The Olympic Stadium in Rome, Stadio Olimpico, was built as the centerpiece of the Foro Italia Sports complex, formerly Foro Mussolini. It was built and designed during the reign of dictator Benito Mussolini and was originally called Stadio del Cipressi.
The whole sports complex was built between 1928 and 1938 as the Foro Mussolini under the design of Enrico Del Debbio and, later, Luigi Moretti.
Inspired by the Roman forums of the imperial age, its design is lauded as a preeminent example of Italian Fascist architecture instituted by Mussolini. In the design and the actual build, you can still see the grandiosity the builders had in mind when designing the complex. Especially if you check the ‘sculpture garden’ (stadio dei Marmi) with about 40 to 50 full size athletic figures.
Work on the stadium started in 1927 and when finished in 1932, the stadium was compiled of just one, grass-seat tier for spectators. In 1937, the stadium was to be extended by a second tier, but due to the outbreak of World War II, work on that part was halted in 1940.
After the war, in 1950, the stadium site was reopened for the finishing and somehow the architect at that time, Carlo Rocatelli, wanted to put his stamp on history. But as for so many history makers, he did not live to see his work. He died in 1951 and because of scarcity of funds and the environmental characteristics of the area, a less ambitious version of Rocatelli’s stadium was eventually built. . On the death of Roccatelli, the work was entrusted to architect Annibale Vitellozzi, who eventually created a 100,000 capacity stadium, (hence giving it the name Stadio dei Centomila, which the stadium was called before 1960), with the upcoming Olympiad in sight, the building was inaugurated on 17 May 1953 hosting a football game between Italy and Hungary.
For the 1960 Olympic Games, the stadium had to undergo some renovations and it had to be turned into an all-seater stadium, significantly reducing the capacity from 100,000 to 65,000 seats.
Stadio Olimpico served as the centrepiece stadium for the 1960 Olympics and it hosted both opening and closing ceremonies and the athletics competition.
The Stadio Olimpico had been largely unchanged until the 1980s, when Italy was awarded the host for the 1990 World Cup. In the meantime it had played host to two European Football championships (1968 and 1980, both times hosting several group matches and the final). It furthermore hosted a European Cup final twice: the first being the clash between Liverpool and Borussia Mönchengladbach (3-1) in 1977 and the second in 1984, with again Liverpool being victorious over AS Roma (1-1, Penalty shootout win). Also, it was host to the 1987 World Athletics Championships and the 1975 Summer Universiade.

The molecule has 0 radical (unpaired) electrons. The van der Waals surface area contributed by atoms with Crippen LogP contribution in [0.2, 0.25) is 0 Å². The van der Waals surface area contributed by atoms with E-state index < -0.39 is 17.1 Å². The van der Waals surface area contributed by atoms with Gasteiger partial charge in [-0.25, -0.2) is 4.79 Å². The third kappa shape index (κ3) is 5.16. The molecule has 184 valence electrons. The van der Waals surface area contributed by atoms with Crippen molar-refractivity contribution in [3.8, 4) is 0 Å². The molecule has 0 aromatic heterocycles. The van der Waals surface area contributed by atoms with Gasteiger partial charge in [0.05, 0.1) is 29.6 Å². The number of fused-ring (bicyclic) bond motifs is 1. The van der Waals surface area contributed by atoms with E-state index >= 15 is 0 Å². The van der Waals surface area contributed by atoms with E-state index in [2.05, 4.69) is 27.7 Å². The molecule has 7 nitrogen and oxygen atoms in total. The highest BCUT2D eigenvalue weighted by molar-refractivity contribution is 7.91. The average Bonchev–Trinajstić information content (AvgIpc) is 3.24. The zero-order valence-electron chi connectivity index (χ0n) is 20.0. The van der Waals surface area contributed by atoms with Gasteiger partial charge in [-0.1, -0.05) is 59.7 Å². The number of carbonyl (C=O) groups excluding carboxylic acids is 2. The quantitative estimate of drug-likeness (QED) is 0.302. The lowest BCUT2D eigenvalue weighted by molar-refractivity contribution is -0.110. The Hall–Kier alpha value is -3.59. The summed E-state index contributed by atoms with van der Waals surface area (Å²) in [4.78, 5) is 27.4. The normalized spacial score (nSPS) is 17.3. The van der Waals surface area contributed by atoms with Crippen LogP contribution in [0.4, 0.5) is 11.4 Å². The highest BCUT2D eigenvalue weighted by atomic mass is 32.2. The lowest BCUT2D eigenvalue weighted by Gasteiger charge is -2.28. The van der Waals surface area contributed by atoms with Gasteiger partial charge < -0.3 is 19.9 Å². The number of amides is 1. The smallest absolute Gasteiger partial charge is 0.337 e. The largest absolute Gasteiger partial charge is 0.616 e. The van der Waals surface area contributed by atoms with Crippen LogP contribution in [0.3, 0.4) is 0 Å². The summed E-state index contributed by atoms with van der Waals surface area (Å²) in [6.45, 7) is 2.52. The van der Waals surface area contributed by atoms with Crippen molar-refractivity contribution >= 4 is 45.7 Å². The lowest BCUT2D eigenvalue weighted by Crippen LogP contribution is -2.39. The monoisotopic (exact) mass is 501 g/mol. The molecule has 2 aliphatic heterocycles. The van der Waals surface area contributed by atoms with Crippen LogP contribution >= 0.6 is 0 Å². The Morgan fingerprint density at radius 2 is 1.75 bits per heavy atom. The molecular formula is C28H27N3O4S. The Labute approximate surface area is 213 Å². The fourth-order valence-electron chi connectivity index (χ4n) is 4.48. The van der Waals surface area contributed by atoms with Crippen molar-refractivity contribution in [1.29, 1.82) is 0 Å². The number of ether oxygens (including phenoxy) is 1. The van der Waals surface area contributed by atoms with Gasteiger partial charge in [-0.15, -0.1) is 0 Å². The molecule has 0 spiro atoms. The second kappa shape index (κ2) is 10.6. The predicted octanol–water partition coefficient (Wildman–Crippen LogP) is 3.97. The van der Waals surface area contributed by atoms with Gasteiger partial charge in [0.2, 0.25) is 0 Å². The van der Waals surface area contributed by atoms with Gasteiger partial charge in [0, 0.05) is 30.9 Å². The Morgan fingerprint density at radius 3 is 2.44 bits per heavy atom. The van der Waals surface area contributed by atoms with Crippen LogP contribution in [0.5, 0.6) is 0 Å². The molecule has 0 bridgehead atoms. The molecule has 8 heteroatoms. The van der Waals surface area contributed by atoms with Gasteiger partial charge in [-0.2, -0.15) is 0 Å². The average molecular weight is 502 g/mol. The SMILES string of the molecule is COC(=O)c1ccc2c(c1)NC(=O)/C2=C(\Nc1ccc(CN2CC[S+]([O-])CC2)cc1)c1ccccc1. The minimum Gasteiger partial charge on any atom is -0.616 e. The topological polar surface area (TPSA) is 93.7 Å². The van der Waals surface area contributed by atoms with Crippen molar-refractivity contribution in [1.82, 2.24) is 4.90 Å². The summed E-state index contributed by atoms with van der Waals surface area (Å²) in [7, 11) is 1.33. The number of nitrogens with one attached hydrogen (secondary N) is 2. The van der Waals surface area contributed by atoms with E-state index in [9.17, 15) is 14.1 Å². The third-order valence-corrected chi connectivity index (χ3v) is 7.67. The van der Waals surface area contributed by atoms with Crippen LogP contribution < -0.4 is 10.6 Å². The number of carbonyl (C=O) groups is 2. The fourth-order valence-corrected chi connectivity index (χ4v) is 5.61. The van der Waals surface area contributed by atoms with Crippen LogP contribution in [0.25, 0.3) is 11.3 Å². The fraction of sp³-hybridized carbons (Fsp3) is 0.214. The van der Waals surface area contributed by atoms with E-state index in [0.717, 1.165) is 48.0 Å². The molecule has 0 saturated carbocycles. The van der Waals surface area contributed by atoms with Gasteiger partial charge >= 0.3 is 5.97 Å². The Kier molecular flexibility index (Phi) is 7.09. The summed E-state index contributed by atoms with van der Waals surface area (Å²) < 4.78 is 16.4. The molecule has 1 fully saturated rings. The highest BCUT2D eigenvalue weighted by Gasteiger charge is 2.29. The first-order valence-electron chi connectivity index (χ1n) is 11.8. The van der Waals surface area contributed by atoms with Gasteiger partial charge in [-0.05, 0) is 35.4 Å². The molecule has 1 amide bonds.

When Italy was awarded the 1990 World Cup, it was clear that the stadium needed a massive renovation. While initial plans only aimed to slightly restyle the stadium, in the end an almost complete new stadium had been built. Stands were moved closer to the pitch, a roof was added, covering all seats and the capacity was brought up to 74,000 spectators.
During the World Cup, Stadio Olimpico hosted some group matches, a round of 16 match and the eventual final, where West Germany defeated Argentina 1-0.
In later years, the stadium hosted two more Champions League finals, in 1996 and 2000.
To keep up with the UEFA standards for eligibility to host future Champions League Finals, Stadio Olimpico underwent a last refurbishment in 2007 which included the establishment of standard structures, with improvements in security, the adjustment of dressing rooms and the press room, the complete replacement of the seats, installing high definition LED screens, the partial removal of plexiglas fences between spectators and the field, and a reduction of seating, to the current capacity of 73,261.
While the stadium is owned by the Italian Olympic Committee (CONI), its regular users are Rome’s two major football clubs; SS Lazio and AS Roma. The two teams share the stadium during the season, with the difference during the games being Roma using the Curva Sud for its fans and Lazio using the Curva Nord.
Roma is the left orientated, working class team in Roma. Football and politics are somehow intertwined in Italian football (the best example is AC Milan owner Silvio Berlusconi, who happens to have been prime minister of Italy).
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Each area is rated from 0 to 5 stars with 5 being the best. The overall composite score is the "FANFARE Score".
As Italians are known around the world for their simple but excellent kitchen, combined with fantastic wines, fresh products and so on, don't expect anything close to that in the Stadio Olimpico. Soggy sandwiches with average hot dogs going for a whopping € 4, some crisps not to be named in particular for € 3, and just your regular choice of sodas, all overpriced at € 3.
If you are unfortunate enough to be in the away section, beer and other alcoholic beverages are off limits. There are multiple suggestions for a good pre and after match drinking and eating session in Rome, so let's discuss options in the neighborhood section.